An interview with Mai Shbeta on the International Day of Peace by Charles Falajiki
Can you please introduce yourself?
My name is Mai Shbeta and I am Social Entrepreneur, Human Rights Lawyer, and Mediator. I was born and raised in Wahat Al Salam-Neve Shalom, the only community where Israelis and Palestinians choose to live together with mutual respect. My father is Palestinian Muslim and my mother is Jewish, originally from Switzerland.
Growing up in Wahat al Salam-Neve Shalom, peacemaking was not a new concept to me. Since I was young, I’d been active in programs that promote peace, leadership, and human rights in different organizations around the world, and worked with several NGO's in a variety of fields to this end.
I graduated law school a few years ago and did my internship at a Human Rights Law Office. In the last two years, I’ve been working with an initiative together with the academic sponsorship of the Harvard Negotiation Project, aiming to bring negotiation skills to leadership in the Middle East.
Why do you do what you do? What motivates you?
Starting out, working for peace was something that I fell into almost automatically. I felt that the place where I was born, and the makeup of my family made me the “peace girl”. That working for peace is what I have to do and that would be a waste and a shame if I didn’t. A lot of my motivation came from the feeling that I was perfectly placed to do it and that people were expecting it from me.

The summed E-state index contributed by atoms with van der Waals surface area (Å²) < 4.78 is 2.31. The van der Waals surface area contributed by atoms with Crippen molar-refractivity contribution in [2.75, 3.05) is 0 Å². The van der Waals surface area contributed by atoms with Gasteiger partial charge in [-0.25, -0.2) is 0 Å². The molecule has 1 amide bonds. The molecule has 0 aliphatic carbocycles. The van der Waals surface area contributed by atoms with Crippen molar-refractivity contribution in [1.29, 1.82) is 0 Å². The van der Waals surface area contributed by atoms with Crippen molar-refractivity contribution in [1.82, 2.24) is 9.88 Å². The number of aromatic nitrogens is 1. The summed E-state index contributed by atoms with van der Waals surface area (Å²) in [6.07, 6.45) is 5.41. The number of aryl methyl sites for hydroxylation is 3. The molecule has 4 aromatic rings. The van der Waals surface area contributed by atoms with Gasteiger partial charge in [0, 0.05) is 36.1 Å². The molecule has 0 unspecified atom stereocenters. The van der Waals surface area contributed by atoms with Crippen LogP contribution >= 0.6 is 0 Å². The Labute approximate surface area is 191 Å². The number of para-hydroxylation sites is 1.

In the last few years however, I have been thinking about what my real motivation is. What is it that gives me the joy of doing what I do? In this process I actually stopped working for peace for a while and I went into film making and theater just to try to find out what I really want to do. Though this I realized that what gives me joy is helping other people become happier, live a better life, have equality of opportunity and to help there to be more justice in the world.
From that point my work shifted to a place of real care for people and interest in other conflicts, not just my own conflict in Israel/Palestine. I now work on other international conflicts and what makes other people feel better about themselves; whether at a personal or national level - anything that brings more peace to this world, makes people happier and makes the world a better place.